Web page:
5. Fairey Firefly Mk.1 detail sets Eduard 1:48 Eduard don’t seem to mind if the kit they are releasing sets for isn’t, shall we say, the best out there, as such. they have released four etched sets and a set of masks. The etched parts are for the interior, seatbelts, exterior and a smaller zoom set for the cockpit. At least the modeller can’t say they don’t have a choice of what to use on his model, or how much they want to add. Interior Set (49-913) This set contains three sheets of PE, one is unpainted and is of etched brass, the other two are of the etched steel variety and both are pre painted, one for each cockpit. Neither is particularly large, but there is plenty of parts, particularly on the first, and larger of the sheet. The pilots cockpit is provided with a new instrument panel with a backing plate that has the instrument sprinted on it, compass and a host of switches and levers. The cockpit floor is fitted with new footplates, having removed the spurious kit floor details. There is also replacement bracing for the rear bulkhead and sidewalls, which also receive a multitude of electrical boxes, frame work, and brackets. The starboard side additionally receives a new throttle quadrant, trim wheels, and what looks like a pistol case. The rear cockpit also gets plenty of new detail, in the form of new electrical and radio boxes, their support frames, a new shelf with additional electrical boxes, which are also provided for the port sidewall and port side canopy. Exterior set (48-959) Whilst not the largest single sheet set, its contents do cover some interesting areas. Namely the main undercarriage bays, with new sides and roof where the leg and actuator reside, plus new roof and accurate details for where the wheel sits, (which will require some very careful rolling to get to the correct shape). The side mounted oil cooler intakes are fitted with new grilles, while the main radiator intake is fitted with a new back plate and outlet door. The instructions also show where the intake needs to be modified to make it more accurate in shape, at least for the interior. The sheet also contains a full set of undercarriage bay doors with their respective strengthening ribs and brackets. Interior Zoom Set (FE913) This zoom set contains only the pre-painted sheet for the front cockpit and seems a bit of strange release as it is lacking all the detail needed in the rear cockpit, so should have at least contained both the pre-painted sets, to be honest. Seatbelts (FE914) This small single sheet set contains a complete and comprehensive set of seat belts, buckles and clasps for both cockpits. The belts look to be quite simplified when compared with previous sets, but will look great when fitted. The seat belts are pre-painted so no need for some fiddly painting, just a slightly darker wash to tone them down a bit. Masks (EX607) Supplied on a sheet of yellow kabuki tape, these pre-cut masks supply you with a full set of masks for both the front and rear canopies and windscreen, with compound curved handled by using frame hugging masks, while the highly curved gaps are in-filled with either liquid mask or off-cuts from the background tape. In addition you get a number of masks for the main wheels, allowing you to cut the demarcation perfectly with little effort. Conclusion There is a saying that you can’t polish something nasty, but at Eduard they do give it a good try. While the kit isn’t the most accurate of the Firefly, people will still buy it and some of them will want to add more detail to it. Therefore these sets are just for them. They will certainly Improve the look of the final build, and the masks will be particularly useful for that rear canopy with all of it’s panes. Review sample courtesy of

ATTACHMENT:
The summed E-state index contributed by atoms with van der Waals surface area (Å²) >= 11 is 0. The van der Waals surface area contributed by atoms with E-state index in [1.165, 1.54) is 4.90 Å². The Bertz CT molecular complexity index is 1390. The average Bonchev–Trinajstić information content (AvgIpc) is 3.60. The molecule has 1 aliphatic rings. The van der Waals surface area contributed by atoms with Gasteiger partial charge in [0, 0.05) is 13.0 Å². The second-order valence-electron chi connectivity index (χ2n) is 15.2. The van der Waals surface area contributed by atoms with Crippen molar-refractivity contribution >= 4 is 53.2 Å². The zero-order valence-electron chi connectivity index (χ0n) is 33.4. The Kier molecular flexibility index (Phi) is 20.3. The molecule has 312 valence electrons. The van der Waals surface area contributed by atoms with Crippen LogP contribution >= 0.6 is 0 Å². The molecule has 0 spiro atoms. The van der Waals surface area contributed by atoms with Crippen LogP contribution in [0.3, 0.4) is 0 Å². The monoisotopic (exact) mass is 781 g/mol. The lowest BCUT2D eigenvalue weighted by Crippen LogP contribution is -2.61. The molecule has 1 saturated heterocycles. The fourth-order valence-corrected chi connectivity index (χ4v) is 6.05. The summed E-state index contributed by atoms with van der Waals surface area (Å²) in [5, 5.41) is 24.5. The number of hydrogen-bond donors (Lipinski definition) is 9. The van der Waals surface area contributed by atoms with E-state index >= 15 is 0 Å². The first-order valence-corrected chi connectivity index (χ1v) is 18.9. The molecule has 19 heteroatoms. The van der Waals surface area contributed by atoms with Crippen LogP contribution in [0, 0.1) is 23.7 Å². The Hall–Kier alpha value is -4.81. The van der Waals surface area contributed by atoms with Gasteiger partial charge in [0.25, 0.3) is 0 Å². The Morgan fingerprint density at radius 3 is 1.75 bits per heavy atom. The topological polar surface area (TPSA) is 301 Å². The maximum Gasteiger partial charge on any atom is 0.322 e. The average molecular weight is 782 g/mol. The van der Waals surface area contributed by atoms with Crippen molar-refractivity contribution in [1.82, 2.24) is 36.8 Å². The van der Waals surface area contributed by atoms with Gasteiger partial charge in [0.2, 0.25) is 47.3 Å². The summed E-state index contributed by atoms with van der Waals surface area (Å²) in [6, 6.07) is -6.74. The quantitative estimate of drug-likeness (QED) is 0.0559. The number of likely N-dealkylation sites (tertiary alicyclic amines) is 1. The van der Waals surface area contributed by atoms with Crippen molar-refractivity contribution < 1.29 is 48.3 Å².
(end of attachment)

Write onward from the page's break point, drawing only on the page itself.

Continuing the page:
6. Spitfire Mk.IX wheel sets for Tamiya Eduard 1:32 The Tamiya 1:32 Spitfire Mk.IX is a beautiful kit throughout, but there are always ways of improving even a Tamiya uber kit, or at least that’s how Eduard think. These two sets provide the modeller the option for fitting different styles of tyres to their model. Both sets include a full set of wheel, including the tail wheel, which is a one for one replacement. The main wheels are split into three parts, the wheel and tyre, plus the inner and outer hubs, the inners having well produced brake detail. They also both feature the five spoke pattern wheels, the differences are the tyres themselves. Set 632 127 features smooth tyres, while set 632-128 features a treaded pattern tyre. All the parts are very nicely moulded, with correctly spelt sidewall deatil and are easily removed from the moulding blocks due to the thin webs holding them to said block. A quick clean up after removal and you’re ready to glue the hubs in place, paint and glue to the kit undercarriage legs and your work is done. For ease of painting the sets also come with a sheet of masks to help give that clean paint job. Smooth Tyres 632-127 Pattern Tyres 632-128 Conclusion As with any modelling it is best to check your references and build your Spitfire accordingly. With these sets you now have the option of building your model with the correct tyres if the ones in the kit aren’t suitable. The masks are a very handy addition to the sets, just to make life that little bit easier. Review sample courtesy of